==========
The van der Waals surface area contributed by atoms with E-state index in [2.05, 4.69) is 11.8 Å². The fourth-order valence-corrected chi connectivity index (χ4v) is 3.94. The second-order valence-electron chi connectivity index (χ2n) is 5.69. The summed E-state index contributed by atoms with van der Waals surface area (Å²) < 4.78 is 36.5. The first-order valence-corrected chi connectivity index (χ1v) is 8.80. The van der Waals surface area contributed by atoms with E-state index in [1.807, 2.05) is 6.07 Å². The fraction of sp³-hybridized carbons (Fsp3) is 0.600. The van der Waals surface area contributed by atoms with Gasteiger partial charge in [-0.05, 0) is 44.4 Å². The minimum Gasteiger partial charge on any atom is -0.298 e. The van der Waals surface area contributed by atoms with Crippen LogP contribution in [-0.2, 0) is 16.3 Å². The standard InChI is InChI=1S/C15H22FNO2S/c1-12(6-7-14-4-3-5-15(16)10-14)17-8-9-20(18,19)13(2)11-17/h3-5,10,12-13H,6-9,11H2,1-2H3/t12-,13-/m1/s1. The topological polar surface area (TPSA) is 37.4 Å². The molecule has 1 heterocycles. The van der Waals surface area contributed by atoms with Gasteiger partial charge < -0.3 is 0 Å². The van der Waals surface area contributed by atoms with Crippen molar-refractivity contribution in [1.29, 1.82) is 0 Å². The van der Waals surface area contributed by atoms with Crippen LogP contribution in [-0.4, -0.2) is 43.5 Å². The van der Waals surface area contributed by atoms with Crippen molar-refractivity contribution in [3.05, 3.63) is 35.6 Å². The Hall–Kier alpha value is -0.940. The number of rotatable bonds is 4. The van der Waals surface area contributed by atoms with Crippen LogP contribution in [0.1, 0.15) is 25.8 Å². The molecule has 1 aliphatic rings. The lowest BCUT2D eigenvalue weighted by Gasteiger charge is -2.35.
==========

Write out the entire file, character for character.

The van der Waals surface area contributed by atoms with E-state index in [2.05, 4.69) is 11.8 Å². The fourth-order valence-corrected chi connectivity index (χ4v) is 3.94. The second-order valence-electron chi connectivity index (χ2n) is 5.69. The summed E-state index contributed by atoms with van der Waals surface area (Å²) < 4.78 is 36.5. The first-order valence-corrected chi connectivity index (χ1v) is 8.80. The van der Waals surface area contributed by atoms with E-state index in [1.807, 2.05) is 6.07 Å². The fraction of sp³-hybridized carbons (Fsp3) is 0.600. The van der Waals surface area contributed by atoms with Gasteiger partial charge in [-0.05, 0) is 44.4 Å². The minimum Gasteiger partial charge on any atom is -0.298 e. The van der Waals surface area contributed by atoms with Crippen LogP contribution in [-0.2, 0) is 16.3 Å². The standard InChI is InChI=1S/C15H22FNO2S/c1-12(6-7-14-4-3-5-15(16)10-14)17-8-9-20(18,19)13(2)11-17/h3-5,10,12-13H,6-9,11H2,1-2H3/t12-,13-/m1/s1. The topological polar surface area (TPSA) is 37.4 Å². The molecule has 1 heterocycles. The van der Waals surface area contributed by atoms with Gasteiger partial charge < -0.3 is 0 Å². The van der Waals surface area contributed by atoms with Crippen molar-refractivity contribution in [1.29, 1.82) is 0 Å². The van der Waals surface area contributed by atoms with Crippen LogP contribution in [-0.4, -0.2) is 43.5 Å². The van der Waals surface area contributed by atoms with Crippen molar-refractivity contribution in [3.05, 3.63) is 35.6 Å². The Hall–Kier alpha value is -0.940. The number of rotatable bonds is 4. The van der Waals surface area contributed by atoms with Crippen LogP contribution in [0.1, 0.15) is 25.8 Å². The molecule has 1 aliphatic rings. The lowest BCUT2D eigenvalue weighted by Gasteiger charge is -2.35.